Defitrification is a swear word amongst glass fusers. Devitrification (“devit”) is the growth of crystalline structures within or on the surface of glass. (“Vitri” = glass; “devitrification” = the process of becoming un-glasslike).
I received a piece of beautiful white, orange and yellow from a friend after teaching her fusing glass in a microwave kiln.Her pendant came out perfect. We have cut strips and put it side by side upright before fusing it.
I wanted to make a similar pendant but was not satisfied with the pattern and decided to snip it in pieces with my mosaic tile cutter and fuse the puddle again.To my disgust the cabochon showed several small spots of defitrification. I cut it again in pieces and the same happened.
After cutting and nuking it more several times, the whole upper surface became defitrified. But I was adamant NOT to chuck that piece of glass, because by now the patterns that developed were really beautiful…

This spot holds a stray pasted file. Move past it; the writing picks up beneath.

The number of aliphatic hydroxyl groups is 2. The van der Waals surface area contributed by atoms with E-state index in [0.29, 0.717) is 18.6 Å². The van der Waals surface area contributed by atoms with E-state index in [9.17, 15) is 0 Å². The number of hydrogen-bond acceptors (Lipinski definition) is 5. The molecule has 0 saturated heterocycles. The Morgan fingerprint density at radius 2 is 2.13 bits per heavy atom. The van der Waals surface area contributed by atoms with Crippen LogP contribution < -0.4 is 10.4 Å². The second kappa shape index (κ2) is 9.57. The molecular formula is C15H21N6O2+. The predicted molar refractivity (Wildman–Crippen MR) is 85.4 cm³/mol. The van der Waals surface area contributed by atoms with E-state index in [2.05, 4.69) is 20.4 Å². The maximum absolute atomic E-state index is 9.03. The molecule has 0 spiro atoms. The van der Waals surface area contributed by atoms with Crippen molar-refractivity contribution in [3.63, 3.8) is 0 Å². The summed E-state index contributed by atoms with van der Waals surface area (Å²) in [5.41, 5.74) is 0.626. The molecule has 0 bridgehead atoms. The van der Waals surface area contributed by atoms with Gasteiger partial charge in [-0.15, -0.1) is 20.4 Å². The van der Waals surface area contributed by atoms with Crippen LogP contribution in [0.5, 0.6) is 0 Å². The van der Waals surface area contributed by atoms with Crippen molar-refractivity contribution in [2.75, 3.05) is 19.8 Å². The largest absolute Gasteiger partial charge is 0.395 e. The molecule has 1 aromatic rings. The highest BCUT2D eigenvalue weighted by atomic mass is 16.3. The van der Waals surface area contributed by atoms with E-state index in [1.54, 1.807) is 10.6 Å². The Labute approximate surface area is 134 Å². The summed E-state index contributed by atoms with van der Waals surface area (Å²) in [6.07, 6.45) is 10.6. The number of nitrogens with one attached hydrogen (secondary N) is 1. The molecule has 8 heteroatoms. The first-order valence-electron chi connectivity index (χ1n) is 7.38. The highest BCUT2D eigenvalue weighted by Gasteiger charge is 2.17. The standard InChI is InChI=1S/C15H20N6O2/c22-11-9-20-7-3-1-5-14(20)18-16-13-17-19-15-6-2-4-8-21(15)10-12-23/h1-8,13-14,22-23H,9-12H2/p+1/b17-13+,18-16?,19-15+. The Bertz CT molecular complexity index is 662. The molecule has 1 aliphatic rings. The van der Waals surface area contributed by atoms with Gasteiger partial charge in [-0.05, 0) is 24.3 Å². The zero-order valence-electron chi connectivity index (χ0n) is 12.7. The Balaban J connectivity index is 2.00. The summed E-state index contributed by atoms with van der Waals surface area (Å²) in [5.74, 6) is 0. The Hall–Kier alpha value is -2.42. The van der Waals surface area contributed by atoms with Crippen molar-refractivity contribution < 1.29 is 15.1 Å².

I then used my stained glass grinder and grinded off the whole upper surface. An old toothbrush has a second life in my workplace. It was used to scrub off all signs of glass dust that can make dull spots in glass. Some people soak their glass in vinegar after cold working it, but I just scrub thoroughly. It is much quicker and more effective.
The piece went into the kiln again and as it didn’t have to fuse into a nice shape again, I could just do a fire polish.
Yay! A beautiful smooth surface with beautiful patterns… BUT… with all the cutting and re-fusing, a small piece of black got trapped and it was NOT contributing to the beauty of my cabochon.I am not one to give up easily and made a plan…
I added a dandelion decal and viola!The actual pendant is more beautiful than what is depicted in the photo. Glass is really difficult subjects to photograph, but here it is… the most cut and fused piece from my studio yet!